Corning Incorporated (GLW 0.54%) announced second-quarter 2017 results on Wednesday morning, easily beating expectations on both the top and bottom lines, thanks to strong showings from both its optical communications and specialty materials segments.
But with shares down more than 5% today -- yet still up more than 40% over the past year -- let's dig deeper to see how Corning capped the first half of 2017, as well as what investors can expect from the glass technologist going forward.
On Corning's headline numbers
Quarterly core sales increased 6.1% year over year to $2.59 billion, and core earnings declined 0.7% to $431 million. Thanks to ambitious share repurchases over the past year (more on that below), however, core earnings per share increased 13.5% to $0.42.
Keep in mind that Corning doesn't provide specific consolidated financial guidance. So while we don't pay close attention to Wall Street's demands, consensus estimates predicted Corning would report lower core earnings of $0.40 per share on revenue of just $2.54 billion.
"We are very pleased with our first-half performance and we remain on track to achieve our Strategy and Capital Allocation Framework goals," stated Corning chairman and CEO Wendell Weeks. "Our focused and cohesive portfolio continues to deliver innovative solutions that help our customers address their toughest challenges."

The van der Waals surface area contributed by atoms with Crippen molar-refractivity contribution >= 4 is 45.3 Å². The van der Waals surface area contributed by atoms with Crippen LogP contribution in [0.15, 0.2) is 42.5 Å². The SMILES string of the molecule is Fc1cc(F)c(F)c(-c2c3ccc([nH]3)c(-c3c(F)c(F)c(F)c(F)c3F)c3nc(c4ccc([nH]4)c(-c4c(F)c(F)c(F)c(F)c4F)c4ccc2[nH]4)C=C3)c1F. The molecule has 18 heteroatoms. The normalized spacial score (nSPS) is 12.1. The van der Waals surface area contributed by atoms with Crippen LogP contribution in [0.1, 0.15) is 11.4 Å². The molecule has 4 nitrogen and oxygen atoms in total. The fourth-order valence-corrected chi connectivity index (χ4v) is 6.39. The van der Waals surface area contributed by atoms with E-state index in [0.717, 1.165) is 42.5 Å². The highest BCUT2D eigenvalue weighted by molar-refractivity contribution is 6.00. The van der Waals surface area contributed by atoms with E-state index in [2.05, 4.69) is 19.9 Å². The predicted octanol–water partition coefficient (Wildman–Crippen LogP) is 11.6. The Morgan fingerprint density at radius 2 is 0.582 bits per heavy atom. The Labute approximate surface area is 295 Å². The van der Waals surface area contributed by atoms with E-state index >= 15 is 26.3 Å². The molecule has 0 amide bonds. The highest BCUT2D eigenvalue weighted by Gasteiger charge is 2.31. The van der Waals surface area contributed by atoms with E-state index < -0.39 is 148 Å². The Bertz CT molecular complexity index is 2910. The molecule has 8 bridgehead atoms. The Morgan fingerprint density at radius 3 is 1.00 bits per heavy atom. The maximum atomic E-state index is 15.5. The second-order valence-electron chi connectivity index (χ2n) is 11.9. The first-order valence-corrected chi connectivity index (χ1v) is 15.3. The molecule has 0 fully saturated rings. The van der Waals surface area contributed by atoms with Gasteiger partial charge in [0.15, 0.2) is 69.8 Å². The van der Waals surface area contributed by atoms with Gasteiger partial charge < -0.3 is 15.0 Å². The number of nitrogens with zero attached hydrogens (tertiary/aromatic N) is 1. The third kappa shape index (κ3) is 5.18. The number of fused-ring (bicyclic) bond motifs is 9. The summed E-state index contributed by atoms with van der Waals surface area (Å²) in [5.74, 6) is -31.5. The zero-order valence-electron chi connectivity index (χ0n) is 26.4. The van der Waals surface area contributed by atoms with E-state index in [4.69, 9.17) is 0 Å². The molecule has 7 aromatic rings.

To be sure, Corning returned almost $800 million to shareholders during the quarter through dividends and share repurchases. All told, since late 2015 when it outlined a goal of reaching $12.5 billion by 2019 under an ongoing strategic capital allocation framework, Corning has returned $7.4 billion to shareholders.
Corning also reiterated its target of investing $10 billion in the business to sustain its industry leadership by fostering future growth opportunities. Among the latest fruits of these investments is Corning Valor Glass, a recently unveiled pharmaceutical packaging solution Corning developed through a partnership with Merck and Pfizer.
On a segment basis, display technologies core sales fell 4% year over year to $841 million, while segment core earnings rose 1% to $240 million. Underlying that top-line performance was low-single-digit percentage growth in both the LCD glass market and Corning's volume -- just as Corning promised last quarter -- and continued moderation in LCD glass price declines.
Next, optical communications revenue climbed 13% year over year to $882 million. That's above last quarter's guidance for roughly 10% growth, and it helped optical finally exceed display technologies' sales on continued strong demand in the North American fiber-to-the-home market. Optical core earnings simultaneously rose 26% to $108 million.
On another positive note, environmental technologies' sales rose a modest 2% year over year to $263 million, above guidance for a roughly flat year-over-year performance. For that, investors can thank both global growth in the automotive market and new business wins.